Milieu: Glaciogenic Art

 
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Using art to communicate research data on the environmental issues our planet faces today.

illustration & words Jill Pelto

 

 

ART HAS A UNIQUE ROLE IN COMMUNICATING ENVIRONMENTAL TOPICS.

In science there are often multiple hypothesis and many unknowns on any given issue. It’s easy to understand this constant growth and flux within research as a scientist, but this can be hard to communicate clearly to those outside of a field without leading to mistrust.

As both an artist and a scientist, I have a multidisciplinary view, and I’m empowered to develop creative approaches to share science with a broader audience. I create artwork that incorporates research data: from simple trends to vast changes. By pairing graphical information with visual imagery, I can share research stories in a different way.

I think that art is a powerful platform to help make climate change a part of everyday discussion and to engrain it in our culture. I’m just beginning to explore effective methods of climate change communication through my artwork. One is to depict relatable issues: changes that people witness locally. Getting people to think about changes they are experiencing or might experience and engaging them on those topics. Another method is storytelling: creating a narrative through art can allow people to relate to an environmental topic that is not a part of their daily lives, and thus make it more familiar to them. I have been exploring these ideas through my portfolio of data-themed artwork, through outreach and education, and through discussion.

Landscape of Change  uses data about sea level rise, glacier volume decline, increasing global temperatures, and the increasing use of fossil fuels. These data lines compose a landscape shaped by the changing climate, a world in which we are now living.

Landscape of Change uses data about sea level rise, glacier volume decline, increasing global temperatures, and the increasing use of fossil fuels. These data lines compose a landscape shaped by the changing climate, a world in which we are now living.

Climate Change Data  uses multiple quantities: the annual decrease in global glacier mass balance, global sea level rise, and global temperature increase. The numbers on the left y-axis depict quantities of glacial melt and sea level rise, and the suns across the horizon contain numbers that represent the global increase in temperature, coinciding with the timeline on the lower x-axis.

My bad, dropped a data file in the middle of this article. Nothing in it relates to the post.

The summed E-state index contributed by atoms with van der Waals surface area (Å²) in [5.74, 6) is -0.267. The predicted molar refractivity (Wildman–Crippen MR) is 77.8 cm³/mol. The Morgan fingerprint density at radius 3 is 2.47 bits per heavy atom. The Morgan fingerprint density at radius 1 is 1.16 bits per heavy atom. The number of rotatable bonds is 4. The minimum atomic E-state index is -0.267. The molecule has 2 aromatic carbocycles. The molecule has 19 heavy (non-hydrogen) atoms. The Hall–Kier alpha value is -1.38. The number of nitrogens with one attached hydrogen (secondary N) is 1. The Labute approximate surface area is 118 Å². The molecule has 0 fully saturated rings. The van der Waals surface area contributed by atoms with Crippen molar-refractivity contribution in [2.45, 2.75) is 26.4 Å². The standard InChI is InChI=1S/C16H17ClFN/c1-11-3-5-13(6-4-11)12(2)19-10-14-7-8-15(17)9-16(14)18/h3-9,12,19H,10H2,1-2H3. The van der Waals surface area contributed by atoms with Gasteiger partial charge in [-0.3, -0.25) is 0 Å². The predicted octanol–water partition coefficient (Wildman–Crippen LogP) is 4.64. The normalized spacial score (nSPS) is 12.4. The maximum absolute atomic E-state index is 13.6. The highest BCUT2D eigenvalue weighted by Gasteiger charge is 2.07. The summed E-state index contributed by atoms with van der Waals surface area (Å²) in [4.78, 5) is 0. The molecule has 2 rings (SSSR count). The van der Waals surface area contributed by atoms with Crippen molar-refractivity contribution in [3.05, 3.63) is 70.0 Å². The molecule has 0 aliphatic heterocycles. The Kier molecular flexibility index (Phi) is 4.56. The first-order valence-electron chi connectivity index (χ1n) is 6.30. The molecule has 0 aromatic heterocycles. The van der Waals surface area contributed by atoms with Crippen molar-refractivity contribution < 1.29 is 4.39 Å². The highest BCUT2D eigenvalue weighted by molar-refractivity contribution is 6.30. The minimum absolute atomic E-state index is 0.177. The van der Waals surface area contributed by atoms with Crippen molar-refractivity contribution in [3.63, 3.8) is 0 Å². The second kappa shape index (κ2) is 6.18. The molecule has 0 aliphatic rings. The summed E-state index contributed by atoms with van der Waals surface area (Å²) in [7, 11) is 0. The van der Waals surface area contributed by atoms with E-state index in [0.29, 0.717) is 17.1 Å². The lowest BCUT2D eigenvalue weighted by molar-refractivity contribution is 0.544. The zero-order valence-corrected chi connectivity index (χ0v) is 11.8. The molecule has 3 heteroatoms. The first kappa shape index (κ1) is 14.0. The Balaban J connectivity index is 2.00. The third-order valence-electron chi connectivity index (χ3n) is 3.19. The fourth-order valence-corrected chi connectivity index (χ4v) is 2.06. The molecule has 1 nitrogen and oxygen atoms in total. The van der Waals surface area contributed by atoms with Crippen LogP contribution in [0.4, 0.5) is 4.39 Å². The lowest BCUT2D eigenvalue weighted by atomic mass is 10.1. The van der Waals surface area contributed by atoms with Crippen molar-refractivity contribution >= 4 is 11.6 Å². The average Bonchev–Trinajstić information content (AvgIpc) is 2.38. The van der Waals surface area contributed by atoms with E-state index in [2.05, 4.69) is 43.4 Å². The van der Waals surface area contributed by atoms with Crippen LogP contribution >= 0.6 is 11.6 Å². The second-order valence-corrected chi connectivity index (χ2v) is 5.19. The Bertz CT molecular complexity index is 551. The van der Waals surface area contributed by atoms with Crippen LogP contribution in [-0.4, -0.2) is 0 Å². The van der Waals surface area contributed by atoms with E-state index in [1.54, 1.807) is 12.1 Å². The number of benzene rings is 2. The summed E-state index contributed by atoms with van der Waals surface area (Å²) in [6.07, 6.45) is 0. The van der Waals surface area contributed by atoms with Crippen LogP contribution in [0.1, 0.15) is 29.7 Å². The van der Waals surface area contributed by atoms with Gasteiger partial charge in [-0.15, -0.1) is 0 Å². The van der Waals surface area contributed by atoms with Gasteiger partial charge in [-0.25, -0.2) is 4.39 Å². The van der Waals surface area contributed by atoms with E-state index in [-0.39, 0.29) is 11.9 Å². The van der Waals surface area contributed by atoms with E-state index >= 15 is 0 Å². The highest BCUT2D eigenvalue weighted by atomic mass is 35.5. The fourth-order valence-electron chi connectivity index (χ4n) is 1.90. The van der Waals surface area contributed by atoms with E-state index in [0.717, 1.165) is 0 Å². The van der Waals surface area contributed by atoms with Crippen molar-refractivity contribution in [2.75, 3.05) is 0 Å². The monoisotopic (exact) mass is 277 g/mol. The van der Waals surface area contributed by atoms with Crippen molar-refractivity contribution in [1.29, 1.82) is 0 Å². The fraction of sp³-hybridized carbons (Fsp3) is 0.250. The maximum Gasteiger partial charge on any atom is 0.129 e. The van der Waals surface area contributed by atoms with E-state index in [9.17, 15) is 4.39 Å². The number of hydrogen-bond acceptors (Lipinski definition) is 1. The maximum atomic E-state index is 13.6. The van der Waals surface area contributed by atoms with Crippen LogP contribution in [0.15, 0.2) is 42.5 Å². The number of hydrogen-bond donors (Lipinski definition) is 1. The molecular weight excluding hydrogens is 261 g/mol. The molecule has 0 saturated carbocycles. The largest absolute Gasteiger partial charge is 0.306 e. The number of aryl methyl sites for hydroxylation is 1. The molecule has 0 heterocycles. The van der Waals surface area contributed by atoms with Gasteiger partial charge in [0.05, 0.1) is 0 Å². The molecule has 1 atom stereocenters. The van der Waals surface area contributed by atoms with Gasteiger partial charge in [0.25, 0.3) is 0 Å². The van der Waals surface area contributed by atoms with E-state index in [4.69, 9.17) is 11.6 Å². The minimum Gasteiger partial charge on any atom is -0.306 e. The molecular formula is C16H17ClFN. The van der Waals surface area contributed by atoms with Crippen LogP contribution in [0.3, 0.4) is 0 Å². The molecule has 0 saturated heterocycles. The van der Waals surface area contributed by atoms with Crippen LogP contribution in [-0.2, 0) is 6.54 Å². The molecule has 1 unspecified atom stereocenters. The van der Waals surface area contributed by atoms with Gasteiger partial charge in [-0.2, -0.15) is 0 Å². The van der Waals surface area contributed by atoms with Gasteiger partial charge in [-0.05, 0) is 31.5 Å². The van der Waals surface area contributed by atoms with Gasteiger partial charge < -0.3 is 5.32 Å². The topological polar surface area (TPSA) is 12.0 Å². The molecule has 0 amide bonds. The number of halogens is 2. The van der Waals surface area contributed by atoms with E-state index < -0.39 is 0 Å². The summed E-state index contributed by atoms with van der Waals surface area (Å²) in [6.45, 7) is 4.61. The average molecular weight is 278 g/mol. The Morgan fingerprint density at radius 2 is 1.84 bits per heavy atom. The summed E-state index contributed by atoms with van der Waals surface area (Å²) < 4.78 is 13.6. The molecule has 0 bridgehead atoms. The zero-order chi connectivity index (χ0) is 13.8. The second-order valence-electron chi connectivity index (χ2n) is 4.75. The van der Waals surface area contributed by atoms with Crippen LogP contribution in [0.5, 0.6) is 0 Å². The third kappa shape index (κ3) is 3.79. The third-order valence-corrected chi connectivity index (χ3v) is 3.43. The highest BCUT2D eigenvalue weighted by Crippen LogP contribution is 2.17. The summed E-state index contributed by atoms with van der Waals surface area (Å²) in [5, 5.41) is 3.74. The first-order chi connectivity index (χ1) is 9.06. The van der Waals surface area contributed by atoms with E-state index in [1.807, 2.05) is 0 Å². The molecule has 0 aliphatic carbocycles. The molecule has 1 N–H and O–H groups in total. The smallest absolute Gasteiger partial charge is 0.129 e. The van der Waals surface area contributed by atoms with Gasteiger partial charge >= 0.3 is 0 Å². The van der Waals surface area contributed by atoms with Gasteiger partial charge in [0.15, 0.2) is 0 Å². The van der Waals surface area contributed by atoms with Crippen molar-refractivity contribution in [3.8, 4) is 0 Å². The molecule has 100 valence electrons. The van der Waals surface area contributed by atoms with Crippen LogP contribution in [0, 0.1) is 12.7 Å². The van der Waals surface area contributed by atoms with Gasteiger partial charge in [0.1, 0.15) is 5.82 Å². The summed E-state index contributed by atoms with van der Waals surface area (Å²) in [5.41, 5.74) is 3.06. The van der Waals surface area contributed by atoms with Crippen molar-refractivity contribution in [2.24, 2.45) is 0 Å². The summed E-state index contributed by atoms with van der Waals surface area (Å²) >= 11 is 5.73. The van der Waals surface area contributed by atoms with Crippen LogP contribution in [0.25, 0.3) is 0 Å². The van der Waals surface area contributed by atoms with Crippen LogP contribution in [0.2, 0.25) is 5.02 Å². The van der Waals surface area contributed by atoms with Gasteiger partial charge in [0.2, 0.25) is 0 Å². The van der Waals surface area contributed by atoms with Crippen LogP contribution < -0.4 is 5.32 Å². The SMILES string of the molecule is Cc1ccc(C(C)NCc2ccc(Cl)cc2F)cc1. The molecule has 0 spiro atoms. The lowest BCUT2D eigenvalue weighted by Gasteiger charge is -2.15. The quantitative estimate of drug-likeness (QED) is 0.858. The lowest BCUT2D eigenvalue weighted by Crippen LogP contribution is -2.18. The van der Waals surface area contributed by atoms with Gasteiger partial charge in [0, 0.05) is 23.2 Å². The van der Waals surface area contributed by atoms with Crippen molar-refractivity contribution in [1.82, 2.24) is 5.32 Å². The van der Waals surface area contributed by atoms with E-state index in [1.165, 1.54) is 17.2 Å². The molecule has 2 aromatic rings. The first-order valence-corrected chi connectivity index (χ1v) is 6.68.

Climate Change Data uses multiple quantities: the annual decrease in global glacier mass balance, global sea level rise, and global temperature increase. The numbers on the left y-axis depict quantities of glacial melt and sea level rise, and the suns across the horizon contain numbers that represent the global increase in temperature, coinciding with the timeline on the lower x-axis.

 
Support Marine Reserves in the Antarctic: Overfishing, Bycatch, Climate Change  are inspired by the urgent need to create reserves in the ocean as well as the land. The Antarctic waters are relatively untouched by humans in comparison to other parts of the ocean, but our increased fishing activity is threatening many species who are already stressed with climate change.  Bycatch  illuminates the huge issue of Bycatch of other species that occurs, especially when marine life is overfished, thus the need for marine reserves.

Support Marine Reserves in the Antarctic: Overfishing, Bycatch, Climate Change are inspired by the urgent need to create reserves in the ocean as well as the land. The Antarctic waters are relatively untouched by humans in comparison to other parts of the ocean, but our increased fishing activity is threatening many species who are already stressed with climate change. Bycatch illuminates the huge issue of Bycatch of other species that occurs, especially when marine life is overfished, thus the need for marine reserves.

 
Take a Lesson from Nature  is about the importance of recycling. The painting recycles material by using collage of newspapers, magazines, and found natural materials such as bark, leaves, and feathers. The message is that humans should take a lesson from the natural cycles in our world and have sustainable lifestyles and societies.

Take a Lesson from Nature is about the importance of recycling. The painting recycles material by using collage of newspapers, magazines, and found natural materials such as bark, leaves, and feathers. The message is that humans should take a lesson from the natural cycles in our world and have sustainable lifestyles and societies.

 

 

Jill Pelto is an artist and scientist from the USA with B.A. degrees in Studio Art and Earth Science, as well as a Masters of Science focused on studying the sensitivity of the Antarctic Ice Sheet to changes in our Earth climate system. See more of her work at www.jillpelto.com

*All artwork and descriptions originally featured on Jill’s website, reposted with her permission.